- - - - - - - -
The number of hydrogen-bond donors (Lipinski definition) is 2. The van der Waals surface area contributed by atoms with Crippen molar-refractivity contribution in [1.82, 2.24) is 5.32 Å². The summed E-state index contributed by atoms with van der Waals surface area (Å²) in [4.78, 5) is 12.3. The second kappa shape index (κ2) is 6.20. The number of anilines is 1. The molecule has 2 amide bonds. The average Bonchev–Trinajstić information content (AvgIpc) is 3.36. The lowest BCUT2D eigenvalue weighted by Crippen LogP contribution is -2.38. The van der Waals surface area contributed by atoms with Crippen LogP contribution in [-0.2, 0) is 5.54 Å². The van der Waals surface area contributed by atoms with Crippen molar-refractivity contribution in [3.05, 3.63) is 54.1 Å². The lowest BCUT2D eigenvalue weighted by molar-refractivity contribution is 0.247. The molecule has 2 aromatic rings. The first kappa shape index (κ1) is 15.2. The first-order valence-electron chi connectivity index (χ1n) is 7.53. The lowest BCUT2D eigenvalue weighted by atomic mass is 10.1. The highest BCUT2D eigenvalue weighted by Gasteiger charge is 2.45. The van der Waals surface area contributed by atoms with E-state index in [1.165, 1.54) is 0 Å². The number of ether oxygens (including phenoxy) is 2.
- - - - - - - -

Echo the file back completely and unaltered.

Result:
The number of hydrogen-bond donors (Lipinski definition) is 2. The van der Waals surface area contributed by atoms with Crippen molar-refractivity contribution in [1.82, 2.24) is 5.32 Å². The summed E-state index contributed by atoms with van der Waals surface area (Å²) in [4.78, 5) is 12.3. The second kappa shape index (κ2) is 6.20. The number of anilines is 1. The molecule has 2 amide bonds. The average Bonchev–Trinajstić information content (AvgIpc) is 3.36. The lowest BCUT2D eigenvalue weighted by Crippen LogP contribution is -2.38. The van der Waals surface area contributed by atoms with Crippen LogP contribution in [-0.2, 0) is 5.54 Å². The van der Waals surface area contributed by atoms with Crippen molar-refractivity contribution in [3.05, 3.63) is 54.1 Å². The lowest BCUT2D eigenvalue weighted by molar-refractivity contribution is 0.247. The molecule has 2 aromatic rings. The first kappa shape index (κ1) is 15.2. The first-order valence-electron chi connectivity index (χ1n) is 7.53. The lowest BCUT2D eigenvalue weighted by atomic mass is 10.1. The highest BCUT2D eigenvalue weighted by Gasteiger charge is 2.45. The van der Waals surface area contributed by atoms with E-state index in [1.165, 1.54) is 0 Å². The number of ether oxygens (including phenoxy) is 2.